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Monday, August 1, 2011

A silver lining on a cloudless sky

There is much to be thankful for in our community.
Most evenings after work find Ms. Carolyn and me sitting in the backyard, along with my dog, Meg, and Carolyn's cat, Rumer. Though we are in one of the harshest droughts I remember, there is still so much beauty here.
Sure, the lawn is dead, and I'm worried about several of the trees. But it's amazing how much life even a small backyard like ours holds.
Hummingbirds fly like fighter pilots near the trumpet vine, each guarding a boundary only they can see.  Last night I counted 14 different hummingbirds, though, in truth, they fly so fast I might have counted an individual hummingbird several times. Their flights -- a blur, a stop, a dive, and then a hovering -- are probably enough entertainment by themselves.
But our little yard holds so much more.
A canyon wren has built a nest in our garage and her path to and from the nest is quite comical. She flies onto one of the limbs of our old live oak, hops around, looking behind her to make sure she's not being followed, then hops to another limb, repeating the dance. So far she hasn't been tailed, but she's not trusting that to be the case every time. She's so little, she has every right to be paranoid.
White-wing doves spend the night in our oak tree. As the sun begins to set, and the light becomes golden, they head to their perches. There's a crowd of them up there, and I often don't see them, but hear them as they skitter away, especially in the morning. They're easily disturbed.
I believe I saw a black-capped vireo pair last night, and they were fussing at each other. They went everywhere together but they didn't seem very happy about it.
We've seen a lot of other birds I didn't recognize, and, to tell the truth, I'm not sure I've correctly identified any of the birds I've listed so far.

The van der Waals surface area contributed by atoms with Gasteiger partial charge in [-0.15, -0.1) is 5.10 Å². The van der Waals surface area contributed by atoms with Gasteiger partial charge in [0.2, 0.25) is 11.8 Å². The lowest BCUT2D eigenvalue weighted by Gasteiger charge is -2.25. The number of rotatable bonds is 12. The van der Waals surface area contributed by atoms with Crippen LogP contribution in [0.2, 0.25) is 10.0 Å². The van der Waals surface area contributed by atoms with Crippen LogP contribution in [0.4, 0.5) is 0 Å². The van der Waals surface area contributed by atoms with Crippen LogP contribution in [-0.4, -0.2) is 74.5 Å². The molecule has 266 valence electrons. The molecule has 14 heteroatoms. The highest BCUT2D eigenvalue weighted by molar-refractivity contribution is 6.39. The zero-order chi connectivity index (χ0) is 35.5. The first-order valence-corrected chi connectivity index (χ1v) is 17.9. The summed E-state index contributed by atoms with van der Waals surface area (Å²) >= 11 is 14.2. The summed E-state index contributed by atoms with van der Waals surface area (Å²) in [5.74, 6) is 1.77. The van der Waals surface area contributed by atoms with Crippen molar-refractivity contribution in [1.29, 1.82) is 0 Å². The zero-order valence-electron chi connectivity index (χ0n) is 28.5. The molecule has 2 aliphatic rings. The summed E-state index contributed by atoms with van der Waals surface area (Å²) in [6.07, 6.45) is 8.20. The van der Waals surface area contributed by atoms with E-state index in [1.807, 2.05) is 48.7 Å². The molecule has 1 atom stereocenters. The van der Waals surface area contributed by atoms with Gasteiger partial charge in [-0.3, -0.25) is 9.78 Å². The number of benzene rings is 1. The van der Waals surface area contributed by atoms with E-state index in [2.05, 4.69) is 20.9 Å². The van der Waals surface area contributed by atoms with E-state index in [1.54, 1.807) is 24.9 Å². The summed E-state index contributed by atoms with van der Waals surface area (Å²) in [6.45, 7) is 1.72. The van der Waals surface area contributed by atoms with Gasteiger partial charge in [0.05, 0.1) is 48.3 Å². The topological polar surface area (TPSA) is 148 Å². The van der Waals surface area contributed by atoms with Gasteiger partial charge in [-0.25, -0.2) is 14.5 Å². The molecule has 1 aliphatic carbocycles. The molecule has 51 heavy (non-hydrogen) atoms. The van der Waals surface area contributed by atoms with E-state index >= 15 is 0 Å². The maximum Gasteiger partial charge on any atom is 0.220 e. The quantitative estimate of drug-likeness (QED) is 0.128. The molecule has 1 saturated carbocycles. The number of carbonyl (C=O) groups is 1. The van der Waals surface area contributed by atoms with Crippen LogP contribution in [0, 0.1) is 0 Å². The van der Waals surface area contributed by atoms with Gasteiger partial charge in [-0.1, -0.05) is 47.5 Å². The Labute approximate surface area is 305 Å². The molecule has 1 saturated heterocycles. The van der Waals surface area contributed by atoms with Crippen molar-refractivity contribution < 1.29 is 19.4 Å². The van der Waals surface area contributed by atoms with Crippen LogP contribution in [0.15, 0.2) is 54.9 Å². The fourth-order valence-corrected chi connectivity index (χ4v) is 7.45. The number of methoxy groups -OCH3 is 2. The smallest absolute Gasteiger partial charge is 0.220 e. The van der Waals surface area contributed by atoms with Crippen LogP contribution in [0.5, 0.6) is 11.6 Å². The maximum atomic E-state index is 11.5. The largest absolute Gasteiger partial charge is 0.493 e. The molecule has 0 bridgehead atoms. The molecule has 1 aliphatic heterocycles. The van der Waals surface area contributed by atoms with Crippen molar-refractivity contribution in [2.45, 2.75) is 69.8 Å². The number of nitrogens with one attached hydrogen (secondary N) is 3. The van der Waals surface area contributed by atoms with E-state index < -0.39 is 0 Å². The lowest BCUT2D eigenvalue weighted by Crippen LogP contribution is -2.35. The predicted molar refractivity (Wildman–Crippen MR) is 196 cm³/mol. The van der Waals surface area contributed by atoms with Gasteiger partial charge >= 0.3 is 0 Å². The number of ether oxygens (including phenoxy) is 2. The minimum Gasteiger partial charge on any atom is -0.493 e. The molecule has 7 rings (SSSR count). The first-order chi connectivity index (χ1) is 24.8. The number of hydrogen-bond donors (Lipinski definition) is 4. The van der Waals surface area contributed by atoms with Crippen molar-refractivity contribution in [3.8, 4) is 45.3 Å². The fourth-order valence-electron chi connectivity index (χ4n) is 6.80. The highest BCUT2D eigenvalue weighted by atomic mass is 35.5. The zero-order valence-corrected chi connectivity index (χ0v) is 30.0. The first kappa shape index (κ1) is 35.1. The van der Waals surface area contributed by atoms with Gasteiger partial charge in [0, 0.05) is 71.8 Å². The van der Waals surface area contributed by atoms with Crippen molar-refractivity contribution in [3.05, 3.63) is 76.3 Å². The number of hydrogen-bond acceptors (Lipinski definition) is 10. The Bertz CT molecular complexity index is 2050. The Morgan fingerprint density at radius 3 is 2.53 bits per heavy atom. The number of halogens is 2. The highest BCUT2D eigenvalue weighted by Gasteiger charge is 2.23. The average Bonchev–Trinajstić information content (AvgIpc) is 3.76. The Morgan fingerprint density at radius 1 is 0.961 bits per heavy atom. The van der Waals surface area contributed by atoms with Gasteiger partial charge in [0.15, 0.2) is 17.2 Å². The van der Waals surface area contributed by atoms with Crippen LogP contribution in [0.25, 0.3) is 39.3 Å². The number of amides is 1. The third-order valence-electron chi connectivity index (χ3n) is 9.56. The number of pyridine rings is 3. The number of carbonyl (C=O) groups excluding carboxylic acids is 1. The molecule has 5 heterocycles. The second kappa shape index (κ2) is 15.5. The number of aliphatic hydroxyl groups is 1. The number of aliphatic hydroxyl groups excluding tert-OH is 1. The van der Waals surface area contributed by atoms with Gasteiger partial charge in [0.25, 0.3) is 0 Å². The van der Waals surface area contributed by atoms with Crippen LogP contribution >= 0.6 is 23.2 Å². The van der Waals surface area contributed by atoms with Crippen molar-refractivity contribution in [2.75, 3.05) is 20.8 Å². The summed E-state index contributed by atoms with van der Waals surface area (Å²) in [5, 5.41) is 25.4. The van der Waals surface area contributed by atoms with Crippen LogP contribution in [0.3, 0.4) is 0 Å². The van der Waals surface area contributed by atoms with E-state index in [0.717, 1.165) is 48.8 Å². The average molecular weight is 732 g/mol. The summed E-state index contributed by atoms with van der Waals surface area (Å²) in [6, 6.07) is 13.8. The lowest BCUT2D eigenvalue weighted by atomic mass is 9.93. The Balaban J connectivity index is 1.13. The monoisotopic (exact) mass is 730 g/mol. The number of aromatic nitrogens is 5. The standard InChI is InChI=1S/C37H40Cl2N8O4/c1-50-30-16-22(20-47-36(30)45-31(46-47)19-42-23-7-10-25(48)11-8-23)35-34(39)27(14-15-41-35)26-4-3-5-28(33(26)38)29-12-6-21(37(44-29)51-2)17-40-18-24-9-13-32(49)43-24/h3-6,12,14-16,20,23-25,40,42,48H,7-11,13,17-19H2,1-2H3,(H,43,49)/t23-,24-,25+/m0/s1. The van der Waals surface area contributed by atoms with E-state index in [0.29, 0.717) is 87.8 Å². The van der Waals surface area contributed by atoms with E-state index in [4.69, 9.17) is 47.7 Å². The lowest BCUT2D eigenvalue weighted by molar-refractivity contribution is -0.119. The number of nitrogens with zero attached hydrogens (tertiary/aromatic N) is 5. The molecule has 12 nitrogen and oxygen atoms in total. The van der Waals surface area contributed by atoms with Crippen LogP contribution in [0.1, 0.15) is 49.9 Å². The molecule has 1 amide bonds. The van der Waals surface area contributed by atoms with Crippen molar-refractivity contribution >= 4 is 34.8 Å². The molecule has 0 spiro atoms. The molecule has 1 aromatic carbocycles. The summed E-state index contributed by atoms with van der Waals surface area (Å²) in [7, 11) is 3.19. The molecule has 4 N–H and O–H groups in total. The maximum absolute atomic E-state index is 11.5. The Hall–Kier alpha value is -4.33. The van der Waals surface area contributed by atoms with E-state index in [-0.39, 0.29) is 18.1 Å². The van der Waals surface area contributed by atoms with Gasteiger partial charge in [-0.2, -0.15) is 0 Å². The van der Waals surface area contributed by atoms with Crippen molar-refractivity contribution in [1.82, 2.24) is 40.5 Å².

I do remember one dazzling bird -- it was bright yellow -- and I wondered what it was. It was there in our backyard for about a week before moving on. I never did identify it.
One great benefit of our drought -- and don't shoot me for saying there are any benefits at all -- is the lack of mosquitoes in our backyard. We see a few flies, but rarely a mosquito.  I don't miss them. Many years the mosquitoes have driven us in from the yard, trapping us in the air-conditioned bubble.
The breezes we enjoy are generally from the south. They're quite warm, but they feel good, especially in shorts and sandals. This summer we bought an inexpensive umbrella for shade, planting it between the two Adirondack chairs Carolyn bought years ago from the Hal Peterson Middle School shop class. There, with a cool drink and our old dog and new cat, we have a front-row seat for the ever-changing show.
Last night, as the sky turned dark and the first of the stars popped into view, I reached over and touched Ms. Carolyn's hand.
"You know," I said, "it's not bad right here."
Until next week, all the best.
This column originally appeared in the Kerrville Daily Times July 30, 2011.   

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